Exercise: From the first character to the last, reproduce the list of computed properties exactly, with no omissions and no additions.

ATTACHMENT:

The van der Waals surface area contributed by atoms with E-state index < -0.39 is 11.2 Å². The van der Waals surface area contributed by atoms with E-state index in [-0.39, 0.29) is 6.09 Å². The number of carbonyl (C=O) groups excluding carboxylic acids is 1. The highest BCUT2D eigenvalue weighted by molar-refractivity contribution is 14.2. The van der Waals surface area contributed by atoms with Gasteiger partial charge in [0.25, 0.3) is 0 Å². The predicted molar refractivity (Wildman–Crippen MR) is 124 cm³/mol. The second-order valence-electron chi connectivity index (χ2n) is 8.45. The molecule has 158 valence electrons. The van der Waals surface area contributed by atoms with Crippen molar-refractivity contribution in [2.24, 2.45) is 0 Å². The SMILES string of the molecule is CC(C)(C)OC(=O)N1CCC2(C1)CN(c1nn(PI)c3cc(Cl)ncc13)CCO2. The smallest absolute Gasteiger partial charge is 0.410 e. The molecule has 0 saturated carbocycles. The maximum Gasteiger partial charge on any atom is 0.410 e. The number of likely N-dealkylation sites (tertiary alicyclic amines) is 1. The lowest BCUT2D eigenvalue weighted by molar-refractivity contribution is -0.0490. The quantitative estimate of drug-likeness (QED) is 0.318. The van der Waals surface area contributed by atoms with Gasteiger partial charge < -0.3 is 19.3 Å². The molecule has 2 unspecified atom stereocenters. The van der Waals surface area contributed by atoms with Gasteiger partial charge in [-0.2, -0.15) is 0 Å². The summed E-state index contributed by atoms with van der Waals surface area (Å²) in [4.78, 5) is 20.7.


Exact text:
The van der Waals surface area contributed by atoms with E-state index < -0.39 is 11.2 Å². The van der Waals surface area contributed by atoms with E-state index in [-0.39, 0.29) is 6.09 Å². The number of carbonyl (C=O) groups excluding carboxylic acids is 1. The highest BCUT2D eigenvalue weighted by molar-refractivity contribution is 14.2. The van der Waals surface area contributed by atoms with Gasteiger partial charge in [0.25, 0.3) is 0 Å². The predicted molar refractivity (Wildman–Crippen MR) is 124 cm³/mol. The second-order valence-electron chi connectivity index (χ2n) is 8.45. The molecule has 158 valence electrons. The van der Waals surface area contributed by atoms with Crippen molar-refractivity contribution in [2.24, 2.45) is 0 Å². The SMILES string of the molecule is CC(C)(C)OC(=O)N1CCC2(C1)CN(c1nn(PI)c3cc(Cl)ncc13)CCO2. The smallest absolute Gasteiger partial charge is 0.410 e. The molecule has 0 saturated carbocycles. The maximum Gasteiger partial charge on any atom is 0.410 e. The number of likely N-dealkylation sites (tertiary alicyclic amines) is 1. The lowest BCUT2D eigenvalue weighted by molar-refractivity contribution is -0.0490. The quantitative estimate of drug-likeness (QED) is 0.318. The van der Waals surface area contributed by atoms with Gasteiger partial charge < -0.3 is 19.3 Å². The molecule has 2 unspecified atom stereocenters. The van der Waals surface area contributed by atoms with Gasteiger partial charge in [-0.2, -0.15) is 0 Å². The summed E-state index contributed by atoms with van der Waals surface area (Å²) in [4.78, 5) is 20.7.